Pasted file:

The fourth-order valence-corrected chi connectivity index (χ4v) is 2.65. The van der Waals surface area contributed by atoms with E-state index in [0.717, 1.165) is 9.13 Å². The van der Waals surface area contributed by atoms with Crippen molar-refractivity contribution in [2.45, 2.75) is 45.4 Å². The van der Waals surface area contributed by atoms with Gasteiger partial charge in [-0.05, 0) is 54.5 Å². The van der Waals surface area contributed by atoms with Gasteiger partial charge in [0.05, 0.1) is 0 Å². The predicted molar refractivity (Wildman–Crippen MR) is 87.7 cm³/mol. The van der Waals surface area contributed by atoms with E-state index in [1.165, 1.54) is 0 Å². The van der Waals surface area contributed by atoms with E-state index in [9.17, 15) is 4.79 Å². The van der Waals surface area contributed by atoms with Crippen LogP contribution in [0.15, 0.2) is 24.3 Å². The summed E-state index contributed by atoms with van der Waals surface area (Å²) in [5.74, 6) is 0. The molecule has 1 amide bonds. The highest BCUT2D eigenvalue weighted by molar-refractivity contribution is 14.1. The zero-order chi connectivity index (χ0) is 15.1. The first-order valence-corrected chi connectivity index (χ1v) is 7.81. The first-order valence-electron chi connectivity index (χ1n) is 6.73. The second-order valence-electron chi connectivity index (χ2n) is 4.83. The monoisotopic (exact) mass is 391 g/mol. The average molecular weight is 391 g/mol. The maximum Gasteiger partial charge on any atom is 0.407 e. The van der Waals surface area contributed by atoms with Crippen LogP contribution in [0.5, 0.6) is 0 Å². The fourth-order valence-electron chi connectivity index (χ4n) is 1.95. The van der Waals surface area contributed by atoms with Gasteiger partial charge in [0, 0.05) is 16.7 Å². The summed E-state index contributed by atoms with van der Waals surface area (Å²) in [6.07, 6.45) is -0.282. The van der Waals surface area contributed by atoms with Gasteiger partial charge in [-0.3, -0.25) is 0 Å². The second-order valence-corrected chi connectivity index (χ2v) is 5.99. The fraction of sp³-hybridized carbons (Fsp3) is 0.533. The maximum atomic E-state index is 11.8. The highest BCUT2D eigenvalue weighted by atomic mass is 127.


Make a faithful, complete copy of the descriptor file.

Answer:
The fourth-order valence-corrected chi connectivity index (χ4v) is 2.65. The van der Waals surface area contributed by atoms with E-state index in [0.717, 1.165) is 9.13 Å². The van der Waals surface area contributed by atoms with Crippen molar-refractivity contribution in [2.45, 2.75) is 45.4 Å². The van der Waals surface area contributed by atoms with Gasteiger partial charge in [-0.05, 0) is 54.5 Å². The van der Waals surface area contributed by atoms with Gasteiger partial charge in [0.05, 0.1) is 0 Å². The predicted molar refractivity (Wildman–Crippen MR) is 87.7 cm³/mol. The van der Waals surface area contributed by atoms with E-state index in [1.165, 1.54) is 0 Å². The van der Waals surface area contributed by atoms with E-state index in [9.17, 15) is 4.79 Å². The van der Waals surface area contributed by atoms with Crippen LogP contribution in [0.15, 0.2) is 24.3 Å². The summed E-state index contributed by atoms with van der Waals surface area (Å²) in [5.74, 6) is 0. The molecule has 1 amide bonds. The highest BCUT2D eigenvalue weighted by molar-refractivity contribution is 14.1. The zero-order chi connectivity index (χ0) is 15.1. The first-order valence-corrected chi connectivity index (χ1v) is 7.81. The first-order valence-electron chi connectivity index (χ1n) is 6.73. The second-order valence-electron chi connectivity index (χ2n) is 4.83. The monoisotopic (exact) mass is 391 g/mol. The average molecular weight is 391 g/mol. The maximum Gasteiger partial charge on any atom is 0.407 e. The van der Waals surface area contributed by atoms with Crippen LogP contribution in [0.5, 0.6) is 0 Å². The fourth-order valence-electron chi connectivity index (χ4n) is 1.95. The van der Waals surface area contributed by atoms with Gasteiger partial charge in [0, 0.05) is 16.7 Å². The summed E-state index contributed by atoms with van der Waals surface area (Å²) in [6.07, 6.45) is -0.282. The van der Waals surface area contributed by atoms with Gasteiger partial charge in [-0.3, -0.25) is 0 Å². The second-order valence-corrected chi connectivity index (χ2v) is 5.99. The fraction of sp³-hybridized carbons (Fsp3) is 0.533. The maximum atomic E-state index is 11.8. The highest BCUT2D eigenvalue weighted by atomic mass is 127.